Freight Railroads
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Norfolk Southern Railway

By Matt Van Hattem
Published: June 1, 2006
Norfolk Southern coal train Falls Mills, W.Va.
A Norfolk Southern coal train curves through Falls Mills, W.Va.
Photo by John P. Locke, III
Norfolk Southern is the product of the June 1, 1982 merger of Norfolk & Western and Southern Railway. The two railways operated as separate subsidiaries under parent company Norfolk Southern Corporation until December 31, 1990, when Norfolk & Western became a subsidiary of the Southern Railway, and the Southern Railway changed its name to Norfolk Southern Railway.

Norfolk & Western, whose name dates from 1881, ran west from its namesake Virginia port to Detroit, Chicago, Des Moines, St. Louis, and Kansas City, places reached in N&W's 1964 consolidation of its Norfolk - Cincinnati/Columbus system with the Nickel Plate and Wabash railroads.

Southern, whose first predecessor dates from 1833, blanketed the Southeast from Washington to New Orleans, and from Cincinnati, Louisville, St. Louis, and Memphis through Birmingham and Atlanta to Savannah and Jacksonville. One of the dozens of Southern's predecessors was the original Norfolk Southern Railway, from Norfolk, Va. to Charlotte, N.C., absorbed in 1974.

On August 22, 1998, Norfolk Southern, along with CSX Transportation, purchased and divided the assets of the 10,797-mile Consolidated Rail Corporation, giving NS its long sought-after gateway to the lucrative consumer markets of the northeast United States.

Conrail had been created in 1976 as a government-owned corporation from several failed systems including Penn Central, Erie-Lackawanna, Jersey Central, Lehigh Valley, Lehigh & Hudson River, and Reading, with a mandate to rehabilitate service and operate as a for-profit firm.

In 1987, Conrail was sold to the public in what was at the time the largest initial public stock offering in U.S. history. Original shares sold for $28, netting the U.S. government over $1.6 billion.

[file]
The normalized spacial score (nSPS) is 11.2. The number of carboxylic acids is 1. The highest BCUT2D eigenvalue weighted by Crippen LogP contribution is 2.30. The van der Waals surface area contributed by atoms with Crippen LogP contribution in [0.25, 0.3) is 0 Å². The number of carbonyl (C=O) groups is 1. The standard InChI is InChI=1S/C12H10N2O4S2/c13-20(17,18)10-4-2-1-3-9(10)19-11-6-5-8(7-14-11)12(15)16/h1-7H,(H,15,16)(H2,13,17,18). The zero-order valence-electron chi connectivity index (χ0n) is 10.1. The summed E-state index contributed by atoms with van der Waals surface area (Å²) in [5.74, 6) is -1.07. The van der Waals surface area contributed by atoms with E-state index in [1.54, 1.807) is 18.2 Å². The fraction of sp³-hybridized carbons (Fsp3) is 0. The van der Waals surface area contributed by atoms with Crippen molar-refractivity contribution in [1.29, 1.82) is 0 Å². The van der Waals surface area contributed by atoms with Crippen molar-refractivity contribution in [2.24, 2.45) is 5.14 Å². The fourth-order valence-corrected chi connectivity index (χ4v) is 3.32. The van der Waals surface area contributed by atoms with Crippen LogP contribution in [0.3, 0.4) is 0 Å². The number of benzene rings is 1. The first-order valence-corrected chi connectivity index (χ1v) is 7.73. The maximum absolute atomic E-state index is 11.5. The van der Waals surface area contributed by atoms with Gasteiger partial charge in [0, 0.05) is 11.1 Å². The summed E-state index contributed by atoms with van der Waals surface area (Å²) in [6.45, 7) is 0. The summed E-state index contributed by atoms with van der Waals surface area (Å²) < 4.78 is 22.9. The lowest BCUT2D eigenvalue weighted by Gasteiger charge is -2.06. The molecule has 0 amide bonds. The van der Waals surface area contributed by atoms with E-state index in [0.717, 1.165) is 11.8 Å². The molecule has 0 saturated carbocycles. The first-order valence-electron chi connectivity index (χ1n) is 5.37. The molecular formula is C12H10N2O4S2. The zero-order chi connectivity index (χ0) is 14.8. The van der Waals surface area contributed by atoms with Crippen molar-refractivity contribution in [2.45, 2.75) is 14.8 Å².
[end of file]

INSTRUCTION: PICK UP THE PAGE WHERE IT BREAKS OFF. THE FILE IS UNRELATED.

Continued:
Eleven years (and one stock split) later, NS and CSXT agreed to pay $115 per share, raising the purchase price of Conrail to $10.2 billion.

Acquiring 58% of Conrail (with the remaining 42% going to CSXT), expanded both NS's track miles and its number of employees by 50%. NS began operating its portion of Conrail on June 1, 1999.

NS received primarily the eastern half of the old Pennsylvania Railroad, the famed "Broad Way," as well as the former New York Central main line from Cleveland through Toledo to Chicago, and portions of the Michigan Central. In the east, NS received portions of the Erie Lackawanna as well as ex-Lehigh Valley and Reading lines used to funnel traffic from New Jersey and Philadelphia to points south and west.

The Conrail acquisition necessitated the creation of shared area operations with CSX Transportation in three regions: North Jersey, Philadelphia/South Jersey, and Detroit. NS and CSXT both operate trains into the Monongahela coal fields of southwest Pennsylvania.

Today's 21,200-mile Norfolk Southern system serves 22 states, the District of Columbia, and the province of Ontario.

Commodities

Coal is Norfolk Southern's largest commodity by revenue, originating from mines in Pennsylvania, West Virginia, Virginia, and Kentucky. Bituminous coal for U.S. power plants moves to customers in the Northeast and Southeast. Although in reduced quantities, NS continues to haul export coal to its storied coaling pier at Lamberts Point in Norfolk, Va.

NS intermodal traffic grew 31% after the Conrail acquisition. Key intermodal corridors are northern New Jersey, Philadelphia, and Harrisburg to Chicago and Atlanta. In addition to traditional TOFC and container traffic, NS operates the largest U.S. network of RoadRailer trains with subsidiary Triple Crown Services.

NS moves chemical and petroleum products from East Coast refineries and plants, and serves steel mills located on the Great Lakes and in the southeastern U.S. Lumber and forest products originate from mills in the Southeast.

NS serves auto parts manufacturers in the Detroit area, and operates mixing centers where trainloads of new cars and trucks can be sorted for movement to their final destinations.

Headquarters:
Norfolk Southern Corporation
Three Commercial Place
Norfolk, VA 23510-9227
(757) 629-2600
www.nscorp.com
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